A timing of 0-3.5 hrs is perfect to put in your post-workout meal with proper dosages of each essential macronutrient (Coming on that Later), which herein also is described as the GOLDEN Window Of Opportunity or in more familiar words the anabolic window.
Carbohydrates Effect on post-workout
Carbohydrates play a vital role in life by supplying energy to do any activity and start the body’s metabolic processes. It is a vital factor for muscle glycogen replenishment in your post-workout and to create an anabolic environment for your muscle growth. This study clearly depicts the benefits of post-exercise carbohydrate intake along with protein; in alleviating the skeletal muscle damage and inducing pro-regenerative affects.
This study shows that taking Fast digesting Carbohydrates (maltodextrin) along with protein is better. This is because the amino acids in protein cannot work alone and synthesize protein without insulin in blood serum.
Ideal dosage post-workout 30-50 gm fast-acting carbohydrates.
Protein Effect on Post-workout
A study performed in 2010 does show some anabolic effects on muscle protein synthesis on post-workout whey protein supplementation and net positive nitrogen retention in the muscle, enabling hypertrophy to occur. On the contrary, the latest study on resistance-trained men shows no positive benefits on muscle recovery and soreness by supplementing a dose of whey protein post-workout over a 7-day trial.
To clear ambiguity, this study  clearly shows an advantage on the ingestion of a post-workout shake with carbs and protein in it. The result is better blood sugar and insulin response towards the regeneration of muscle tissue, and a drop in cortisol levels (catabolic hormone) in the long run after a protein-carbohydrate shake and via a high protein and carbohydrate meal.
Another emerging trend is the utilization of beef protein in post-workout and beef protein extracts. Research shows  that Beef protein taken with carbohydrates is a better option than any other Carbohydrate source for anabolic effects of muscle gain. One study even found that beef protein isolate leads to more muscle synthesis and strength compared to whey protein isolate on resistance-trained individuals.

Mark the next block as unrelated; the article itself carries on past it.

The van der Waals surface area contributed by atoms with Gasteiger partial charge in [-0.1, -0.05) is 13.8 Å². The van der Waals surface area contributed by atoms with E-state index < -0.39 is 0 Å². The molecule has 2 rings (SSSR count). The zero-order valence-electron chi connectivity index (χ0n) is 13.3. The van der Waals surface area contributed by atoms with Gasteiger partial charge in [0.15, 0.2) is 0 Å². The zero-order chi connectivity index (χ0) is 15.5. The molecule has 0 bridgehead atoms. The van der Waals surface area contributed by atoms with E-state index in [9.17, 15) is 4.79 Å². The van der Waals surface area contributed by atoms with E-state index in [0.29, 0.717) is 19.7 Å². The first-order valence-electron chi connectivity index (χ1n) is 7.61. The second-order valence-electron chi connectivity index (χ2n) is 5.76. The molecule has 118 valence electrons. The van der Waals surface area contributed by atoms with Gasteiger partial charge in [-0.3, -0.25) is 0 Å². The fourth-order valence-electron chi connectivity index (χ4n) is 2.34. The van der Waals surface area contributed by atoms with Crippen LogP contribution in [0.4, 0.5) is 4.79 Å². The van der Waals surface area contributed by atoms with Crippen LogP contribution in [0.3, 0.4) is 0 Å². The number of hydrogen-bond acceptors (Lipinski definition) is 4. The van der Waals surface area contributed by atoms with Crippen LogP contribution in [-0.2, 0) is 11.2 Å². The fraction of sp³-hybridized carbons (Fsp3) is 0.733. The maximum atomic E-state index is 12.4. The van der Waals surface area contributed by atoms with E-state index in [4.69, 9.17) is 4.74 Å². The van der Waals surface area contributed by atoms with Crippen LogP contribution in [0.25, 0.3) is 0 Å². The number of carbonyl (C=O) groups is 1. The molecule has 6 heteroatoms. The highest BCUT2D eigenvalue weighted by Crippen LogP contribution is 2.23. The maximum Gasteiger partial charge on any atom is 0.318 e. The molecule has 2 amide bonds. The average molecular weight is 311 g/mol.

At last, I would say that protein does have post-workout benefits when taken in 1.6gm/kg and shows stagnant results if taken in higher quantity, which is calculated via studying various  studies involving protein dosages.
Fat effect on Post Workout
What Fats? Aren’t they supposed to hinder my gains or make me gain fat, well that’s not the case. Actually, one study did show that adding some fat calories in your post-workout showed a high percentage of 20% IMTG (intramuscular triglycerides, which serves as energy reservoirs during exercise) compared to one with low fat intake in post-workout with same amounts of protein and carbs in both the meals. So which means it should not be neglected in post-workout meals.
And opposing there are studies  and relevant discussions on effects of fat intake in hindering the protein and carbohydrate uptake to blood and slowing down the metabolism in the body; Even this study shows a high-fat diet restricts the glucose uptake by 44% and decreased bone density. Considering the above discussions and several other studies, we concluded that fat should only take 10-20% of the total nutrition in your post-workout meal.
Studies show that hydration is a crucial factor and water should be taken in adequate levels during exercise to avoid decreased post-workout Solid food consumption.